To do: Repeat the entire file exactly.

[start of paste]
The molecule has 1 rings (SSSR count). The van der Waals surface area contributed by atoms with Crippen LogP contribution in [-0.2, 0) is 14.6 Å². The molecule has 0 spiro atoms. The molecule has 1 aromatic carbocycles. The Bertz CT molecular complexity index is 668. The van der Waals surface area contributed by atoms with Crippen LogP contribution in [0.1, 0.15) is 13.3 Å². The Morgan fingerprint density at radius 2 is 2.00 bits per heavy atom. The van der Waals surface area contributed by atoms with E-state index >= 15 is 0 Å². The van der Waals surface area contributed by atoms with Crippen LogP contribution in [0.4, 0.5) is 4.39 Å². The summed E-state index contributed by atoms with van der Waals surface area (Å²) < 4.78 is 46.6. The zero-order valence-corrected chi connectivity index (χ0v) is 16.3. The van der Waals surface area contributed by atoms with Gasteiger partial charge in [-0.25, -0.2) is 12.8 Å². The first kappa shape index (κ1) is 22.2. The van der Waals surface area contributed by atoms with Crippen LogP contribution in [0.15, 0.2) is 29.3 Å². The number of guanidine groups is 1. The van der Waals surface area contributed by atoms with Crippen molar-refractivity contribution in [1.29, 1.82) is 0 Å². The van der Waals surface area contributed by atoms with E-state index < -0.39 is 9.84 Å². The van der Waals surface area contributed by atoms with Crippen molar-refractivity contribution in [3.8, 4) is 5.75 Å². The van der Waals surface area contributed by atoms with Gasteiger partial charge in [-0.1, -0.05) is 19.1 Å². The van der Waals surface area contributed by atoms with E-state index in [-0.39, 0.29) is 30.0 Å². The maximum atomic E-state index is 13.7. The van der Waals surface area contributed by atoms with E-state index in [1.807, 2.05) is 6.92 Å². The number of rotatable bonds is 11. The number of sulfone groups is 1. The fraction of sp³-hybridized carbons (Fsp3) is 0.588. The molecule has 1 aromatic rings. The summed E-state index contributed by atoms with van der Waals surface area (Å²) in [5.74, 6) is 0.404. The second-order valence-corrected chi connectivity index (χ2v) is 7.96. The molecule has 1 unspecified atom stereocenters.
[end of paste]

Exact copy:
The molecule has 1 rings (SSSR count). The van der Waals surface area contributed by atoms with Crippen LogP contribution in [-0.2, 0) is 14.6 Å². The molecule has 0 spiro atoms. The molecule has 1 aromatic carbocycles. The Bertz CT molecular complexity index is 668. The van der Waals surface area contributed by atoms with Crippen LogP contribution in [0.1, 0.15) is 13.3 Å². The Morgan fingerprint density at radius 2 is 2.00 bits per heavy atom. The van der Waals surface area contributed by atoms with E-state index >= 15 is 0 Å². The van der Waals surface area contributed by atoms with Crippen LogP contribution in [0.4, 0.5) is 4.39 Å². The summed E-state index contributed by atoms with van der Waals surface area (Å²) < 4.78 is 46.6. The zero-order valence-corrected chi connectivity index (χ0v) is 16.3. The van der Waals surface area contributed by atoms with Gasteiger partial charge in [-0.25, -0.2) is 12.8 Å². The first kappa shape index (κ1) is 22.2. The van der Waals surface area contributed by atoms with Crippen LogP contribution in [0.15, 0.2) is 29.3 Å². The number of guanidine groups is 1. The van der Waals surface area contributed by atoms with Crippen molar-refractivity contribution in [1.29, 1.82) is 0 Å². The van der Waals surface area contributed by atoms with E-state index < -0.39 is 9.84 Å². The van der Waals surface area contributed by atoms with Crippen molar-refractivity contribution in [3.8, 4) is 5.75 Å². The van der Waals surface area contributed by atoms with Gasteiger partial charge in [-0.1, -0.05) is 19.1 Å². The van der Waals surface area contributed by atoms with E-state index in [-0.39, 0.29) is 30.0 Å². The maximum atomic E-state index is 13.7. The van der Waals surface area contributed by atoms with E-state index in [1.807, 2.05) is 6.92 Å². The number of rotatable bonds is 11. The number of sulfone groups is 1. The fraction of sp³-hybridized carbons (Fsp3) is 0.588. The molecule has 1 aromatic rings. The summed E-state index contributed by atoms with van der Waals surface area (Å²) in [5.74, 6) is 0.404. The second-order valence-corrected chi connectivity index (χ2v) is 7.96. The molecule has 1 unspecified atom stereocenters.